KHARTOUM, Sudan – An unidentified foreign airline company has communicated to its employees in Sudan that it will cease operations in the East African nation by early January, according to a newspaper report.
Al-Khartoum daily newspaper said that up to 15 foreign carriers are also considering pulling out of Sudan as a result of the central bank restrictions on repatriation of its profits.
The central bank undertook these measures to battle chronic Forex shortages that followed the secession of the oil-rich south in July 2011.
Those carriers also complain about the continuous fluctuation in the exchange rate and the increase in fuel prices which eats into its profit.
The daily further said that nine local carriers have stopped operations due to competition by foreign ones which forced them out of business.
The Deputy Secretary General of the Chamber of the National Air Transport Omar Ali Abdul-Magid said that national companies controlled than 60%-70% of market share but have dropped to less than 14% as more foreign carriers started operating in the country over the years.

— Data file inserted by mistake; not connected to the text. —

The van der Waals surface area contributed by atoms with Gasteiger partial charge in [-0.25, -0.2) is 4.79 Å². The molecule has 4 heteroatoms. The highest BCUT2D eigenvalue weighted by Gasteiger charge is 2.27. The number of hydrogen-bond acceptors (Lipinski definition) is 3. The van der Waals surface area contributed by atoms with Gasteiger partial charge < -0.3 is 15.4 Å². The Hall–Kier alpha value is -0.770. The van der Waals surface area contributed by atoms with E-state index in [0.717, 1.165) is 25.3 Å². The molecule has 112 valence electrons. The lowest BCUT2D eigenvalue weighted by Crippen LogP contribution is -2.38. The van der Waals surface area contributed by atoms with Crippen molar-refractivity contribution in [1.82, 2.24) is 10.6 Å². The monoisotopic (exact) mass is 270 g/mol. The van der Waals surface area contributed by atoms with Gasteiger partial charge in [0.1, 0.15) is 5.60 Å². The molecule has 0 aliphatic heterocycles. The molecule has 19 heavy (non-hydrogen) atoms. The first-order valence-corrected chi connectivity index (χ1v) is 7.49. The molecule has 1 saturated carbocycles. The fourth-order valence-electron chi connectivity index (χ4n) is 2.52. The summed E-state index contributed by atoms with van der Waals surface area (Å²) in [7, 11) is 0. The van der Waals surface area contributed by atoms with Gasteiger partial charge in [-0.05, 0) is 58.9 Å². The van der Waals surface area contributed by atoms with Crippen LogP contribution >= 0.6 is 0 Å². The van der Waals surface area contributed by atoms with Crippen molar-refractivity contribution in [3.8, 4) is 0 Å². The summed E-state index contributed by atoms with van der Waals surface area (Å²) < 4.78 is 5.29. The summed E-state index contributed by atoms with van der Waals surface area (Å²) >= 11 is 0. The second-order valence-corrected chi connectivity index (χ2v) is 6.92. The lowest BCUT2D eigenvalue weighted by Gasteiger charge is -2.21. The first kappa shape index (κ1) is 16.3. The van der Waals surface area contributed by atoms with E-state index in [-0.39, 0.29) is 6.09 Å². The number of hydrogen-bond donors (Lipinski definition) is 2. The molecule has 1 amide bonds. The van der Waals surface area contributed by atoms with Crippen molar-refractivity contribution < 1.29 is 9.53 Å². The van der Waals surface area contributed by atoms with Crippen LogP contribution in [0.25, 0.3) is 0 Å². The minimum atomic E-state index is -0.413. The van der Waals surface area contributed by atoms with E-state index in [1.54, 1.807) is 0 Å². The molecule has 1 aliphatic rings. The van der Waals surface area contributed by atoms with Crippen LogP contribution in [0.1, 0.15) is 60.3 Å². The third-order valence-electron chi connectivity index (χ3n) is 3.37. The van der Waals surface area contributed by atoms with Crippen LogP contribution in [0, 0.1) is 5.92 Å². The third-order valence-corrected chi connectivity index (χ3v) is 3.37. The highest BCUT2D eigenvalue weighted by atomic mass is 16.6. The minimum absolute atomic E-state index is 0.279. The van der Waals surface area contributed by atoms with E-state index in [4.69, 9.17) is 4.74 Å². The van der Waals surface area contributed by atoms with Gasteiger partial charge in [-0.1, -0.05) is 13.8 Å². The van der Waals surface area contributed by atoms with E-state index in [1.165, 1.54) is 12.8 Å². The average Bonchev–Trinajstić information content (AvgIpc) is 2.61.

Abdul-Magid said that this created added pressure on Sudan central bank which is unable to allow all these carriers to send their profits abroad leading them to consider pulling out.
He warned that this non-conducive environment which hit all carriers threatens to limit options available to Sudanese passengers.
The chairman of Khartoum-based Marsland Aviation Rasheed Azim Ortashi said that he previously warned the government on the bleak outlook for airline industry in Sudan but without response.
Ortashi said that Marsland Aviation have decided to halt operations over fuel prices and exchange rates.
Since the secession of South Sudan a large number of United Nations and aid groups have left Sudan which negatively impacted these carriers.
Last March, KLM stopped flying to Sudan due to weak demand.